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Understanding Dietary Fats

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I‘ll preface this article by saying that it’ll help
you only if you read it with an open mind to accept some of the facts that defy
the thinking that all fats are bad for us. That’s because among the many
fallacies and misconceptions that surround nutrition, there is probably no
other nutrient that generates as many myths as dietary fat. It is the most
admonished component by doctors, health ‘experts’ and mass media.

Today, the experts have brainwashed us into thinking that
all kinds of fat are bad for the health. Our conversations and concerns on fitness
are centered on words like low fat, fat-free, cholesterol-free, etc.

And, if you have the habit of reading ingredient labels on
packed food like I do, I am sure your eyes begin to glaze and your mind goes
into a whirlwind of confusion on reading terms like saturated fat and monounsaturated
fat and polyunsaturated fat.

So, wasn’t one type of fat alone enough? The result is a
dilemma about how to avoid fats and how much of what type of fat can be included
in our daily diet. Before we discuss whether fat is an evil to be avoided or
not, let’s figure out the difference between different types of fat.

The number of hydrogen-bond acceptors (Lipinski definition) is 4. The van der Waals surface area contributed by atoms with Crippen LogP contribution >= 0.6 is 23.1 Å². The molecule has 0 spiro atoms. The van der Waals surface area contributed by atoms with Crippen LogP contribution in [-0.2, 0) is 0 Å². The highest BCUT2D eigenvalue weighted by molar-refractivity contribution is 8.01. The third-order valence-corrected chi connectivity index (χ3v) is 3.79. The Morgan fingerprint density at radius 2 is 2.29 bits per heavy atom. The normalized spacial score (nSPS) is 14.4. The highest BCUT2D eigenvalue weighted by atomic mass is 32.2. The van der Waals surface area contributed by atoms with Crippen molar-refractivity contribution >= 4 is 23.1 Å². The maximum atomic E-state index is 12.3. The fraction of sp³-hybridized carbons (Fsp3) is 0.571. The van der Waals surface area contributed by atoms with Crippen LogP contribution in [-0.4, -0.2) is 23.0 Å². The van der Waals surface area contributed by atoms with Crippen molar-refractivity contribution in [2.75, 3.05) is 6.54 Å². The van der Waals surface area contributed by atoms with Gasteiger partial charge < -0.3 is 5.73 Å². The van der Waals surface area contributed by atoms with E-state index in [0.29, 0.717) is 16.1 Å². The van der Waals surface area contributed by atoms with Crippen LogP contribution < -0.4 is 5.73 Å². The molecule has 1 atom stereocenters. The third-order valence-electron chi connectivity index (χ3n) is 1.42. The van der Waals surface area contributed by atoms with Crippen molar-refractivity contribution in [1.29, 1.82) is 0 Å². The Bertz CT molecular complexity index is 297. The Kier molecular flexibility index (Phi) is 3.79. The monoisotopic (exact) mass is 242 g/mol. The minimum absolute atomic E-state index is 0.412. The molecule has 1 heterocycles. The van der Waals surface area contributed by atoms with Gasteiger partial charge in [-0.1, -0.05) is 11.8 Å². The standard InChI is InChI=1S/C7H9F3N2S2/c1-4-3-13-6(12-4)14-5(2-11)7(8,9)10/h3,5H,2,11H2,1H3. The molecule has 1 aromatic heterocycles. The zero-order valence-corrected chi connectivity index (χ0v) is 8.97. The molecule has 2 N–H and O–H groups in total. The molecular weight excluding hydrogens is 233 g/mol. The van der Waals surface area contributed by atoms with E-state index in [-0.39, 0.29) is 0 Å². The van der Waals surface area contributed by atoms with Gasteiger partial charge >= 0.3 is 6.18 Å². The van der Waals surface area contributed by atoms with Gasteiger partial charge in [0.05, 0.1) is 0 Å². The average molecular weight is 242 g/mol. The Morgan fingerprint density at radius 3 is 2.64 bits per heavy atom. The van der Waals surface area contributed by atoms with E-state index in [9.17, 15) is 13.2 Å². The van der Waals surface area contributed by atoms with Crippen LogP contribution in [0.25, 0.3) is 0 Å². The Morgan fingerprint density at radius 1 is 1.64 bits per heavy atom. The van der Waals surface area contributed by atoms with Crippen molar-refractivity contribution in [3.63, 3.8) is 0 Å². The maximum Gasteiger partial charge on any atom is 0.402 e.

The Three Types of

Dietary fat can be broken into three major groups:

  • Saturated,
  • Unsaturated, including (a) monounsaturated, and
    (b) polyunsaturated, and
  • Tran’s fatty acids.

The classification is based on the chemical structure. All
fatty acids are strings of carbon atoms enriched by hydrogen atoms. The more a
type of fat is loaded with hydrogen atoms, the more saturated the fat is.

When every carbon atom bonds with a hydrogen atom, the fatty
acid is saturated. A carbon-carbon bond is unsaturated. If one pair of carbons forms
a bond, the fatty acid is polyunsaturated. If two or more pairs of carbon atoms
form a bond, the fatty acid is monounsaturated. The difference between these
three variants of unsaturated fats is based on their composition and the ease with
which they break down in our body. Super-unsaturated fats contain omega-3 fatty
acids, polyunsaturated contains omega-6 and monounsaturated fats contain
omega-9 fatty acids.

Saturated fats come from natural sources including meat, egg
yolks, dairy products, like butter, ghee, paneer and
fish. They are also found in tropical oils, specially coconut and palm oil.
They have a high oxidation facility and are solid at room temperature.

Unsaturated vegetable oils are a 20th-century creation. They
melt at lower temperature and therefore are much more likely to be an oil or
liquid at even room temperature.

Monounsaturated fats are found in foods like nuts, seeds,
olives, groundnut oil, canola oil, mustard oil, rice bran oil, olive oil.

Polyunsaturated fats are found in vegetable oils like corn,
sunflower, soyabean and partially hydrogenated oils.

Trans-fats are industrially produced; chemically-altered
oils subjected to extremely high pressure and temperature and have a metal catalyst